Alan Shepard was born on November 18, 1923, in New Hampshire. In 1959, Shepard became one of the original seven Mercury program astronauts. In May 1961, 23 days after Yury A. Gagarin became the first human to orbit Earth, Shepard made a 15-minute suborbital flight that reached an altitude of 115 miles. He later commanded the Apollo 14 flight (1971), the first to land in the lunar highlands. Shepard died on July 21, 1998.
Legendary astronaut Alan Shepard was born on November 18, 1923, in East Derry, New Hampshire. After completing high school, Shepard enrolled at the U.S. Naval Academy. Shepard served on the destroyer Cogswell in the Pacific during World War II. After the war, he trained to become a pilot. He attended the U.S. Navy Test Pilot School in Patuxent River, Maryland, in 1950.
As a test pilot, Shepard flew a number of experimental planes, including the F3H Demon and F5D Skylancer. He also served as an instructor at the Test Pilot School for a time. Later on, Shepard attended the Naval War College in Newport, Rhode Island.
In 1959, Shepard won a coveted spot in the National Aeronautics and Space Administration's program for space exploration. He and six others, including John Glenn and Gus Grissom, became known as the "Mercury 7." They were an elite group chosen from one hundred test pilot who have volunteered for the program.
Shepard made history on May 5, 1961, as his Freedom 7 spacecraft flew up into the sky from its Florida launch pad. He became the first American in space, a month after the Soviet cosmonaut Yuri Gagarin had earned the distinction as the first person in space. After roughly four hours of delays, Shepard traveled more than 300 miles in his 15-minute-long mission. Shepard came down in the Atlantic Ocean near the Bahamas, where he was picked up by the aircraft carrier Lake Champlain.
Shortly after returning to the United States, Shepard traveled to the White House to receive the NASA Distinguished Service Medal from President John F. Kennedy. He was also honored with a ticker-tape parade in New York City.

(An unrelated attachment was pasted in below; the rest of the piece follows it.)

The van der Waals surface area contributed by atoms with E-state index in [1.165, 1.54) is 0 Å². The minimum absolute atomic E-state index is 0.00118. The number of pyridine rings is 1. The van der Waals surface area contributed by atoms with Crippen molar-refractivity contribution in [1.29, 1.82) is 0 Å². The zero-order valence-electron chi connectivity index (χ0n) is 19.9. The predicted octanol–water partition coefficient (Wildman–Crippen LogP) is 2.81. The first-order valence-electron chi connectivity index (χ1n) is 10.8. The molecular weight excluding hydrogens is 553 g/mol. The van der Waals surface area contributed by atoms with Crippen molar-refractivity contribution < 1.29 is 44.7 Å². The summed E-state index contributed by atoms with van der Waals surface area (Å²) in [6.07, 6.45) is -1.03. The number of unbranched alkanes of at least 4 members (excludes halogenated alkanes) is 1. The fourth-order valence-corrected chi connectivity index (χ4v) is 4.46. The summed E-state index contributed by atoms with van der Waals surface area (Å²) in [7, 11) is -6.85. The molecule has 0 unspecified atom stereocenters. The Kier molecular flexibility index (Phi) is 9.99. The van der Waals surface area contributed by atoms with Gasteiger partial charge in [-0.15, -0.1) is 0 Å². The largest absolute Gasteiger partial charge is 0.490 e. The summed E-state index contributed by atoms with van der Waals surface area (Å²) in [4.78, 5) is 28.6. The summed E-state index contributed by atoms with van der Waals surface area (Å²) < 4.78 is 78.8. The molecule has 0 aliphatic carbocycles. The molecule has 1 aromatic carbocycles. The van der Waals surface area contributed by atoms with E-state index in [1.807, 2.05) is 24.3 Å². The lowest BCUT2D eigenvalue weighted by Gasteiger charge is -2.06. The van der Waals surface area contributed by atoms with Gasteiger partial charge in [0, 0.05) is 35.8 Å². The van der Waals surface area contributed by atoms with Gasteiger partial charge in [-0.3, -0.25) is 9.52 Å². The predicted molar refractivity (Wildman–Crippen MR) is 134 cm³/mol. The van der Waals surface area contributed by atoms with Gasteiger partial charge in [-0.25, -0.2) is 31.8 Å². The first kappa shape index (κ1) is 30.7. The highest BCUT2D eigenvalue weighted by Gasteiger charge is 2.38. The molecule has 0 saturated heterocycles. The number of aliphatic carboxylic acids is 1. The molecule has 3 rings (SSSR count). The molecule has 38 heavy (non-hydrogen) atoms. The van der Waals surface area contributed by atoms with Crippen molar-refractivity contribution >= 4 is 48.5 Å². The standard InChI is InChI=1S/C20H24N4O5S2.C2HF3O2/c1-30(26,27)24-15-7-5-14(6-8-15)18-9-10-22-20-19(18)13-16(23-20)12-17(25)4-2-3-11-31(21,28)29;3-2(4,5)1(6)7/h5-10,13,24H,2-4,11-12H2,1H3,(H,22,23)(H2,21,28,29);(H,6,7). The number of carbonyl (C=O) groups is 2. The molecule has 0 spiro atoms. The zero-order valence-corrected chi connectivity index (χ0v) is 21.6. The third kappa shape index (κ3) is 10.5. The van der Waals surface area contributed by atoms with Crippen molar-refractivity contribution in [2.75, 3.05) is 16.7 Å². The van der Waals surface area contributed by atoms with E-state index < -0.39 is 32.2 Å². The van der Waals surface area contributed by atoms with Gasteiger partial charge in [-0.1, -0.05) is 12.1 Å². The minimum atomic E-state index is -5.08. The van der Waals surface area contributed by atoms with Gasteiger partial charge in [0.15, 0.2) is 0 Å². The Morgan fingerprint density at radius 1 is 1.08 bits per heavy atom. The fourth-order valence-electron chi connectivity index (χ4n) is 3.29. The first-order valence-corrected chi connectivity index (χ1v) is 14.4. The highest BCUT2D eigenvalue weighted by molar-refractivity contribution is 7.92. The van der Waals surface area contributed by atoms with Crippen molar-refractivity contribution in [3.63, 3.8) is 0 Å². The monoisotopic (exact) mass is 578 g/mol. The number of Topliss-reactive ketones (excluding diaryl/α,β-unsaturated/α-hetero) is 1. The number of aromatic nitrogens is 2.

For nearly a decade after his famous first mission, Shepard was grounded because of an ear problem. He had surgery to fix his condition, hoping to make it back into space. In 1971, Shepard got his wish. He and Ed Mitchell were selected for the Apollo 14 mission to the moon. They took off on January 31, 1971, and they spent more than 33 hours on the moon. During this mission, Shepard became the fifth person to walk on the moon, and the first to play golf on its surface. He had packed a specially designed golf club just for this purpose.
After retiring in 1974, Shepard became chairman of Marathon Construction Corporation and founded his company, Seven Fourteen Enterprises. He also chaired the Mercury 7 Foundation, which offered college scholarships to those interested in science and engineering.
Shepard died in California in 1998, after a long battle with leukemia. He was survived by his wife, Louise, their three daughters, and several grandchildren. At the time of his passing, fellow astronaut John Glenn spoke about Shepard with The New York Times: "He was a patriot, he was a leader, he was a competitor, a fierce competitor. He was a hero. Most importantly to us, he was a close friend." President Bill Clinton remembered Shepard as "one of the great heroes of modern America," according to a separate report in The New York Times.
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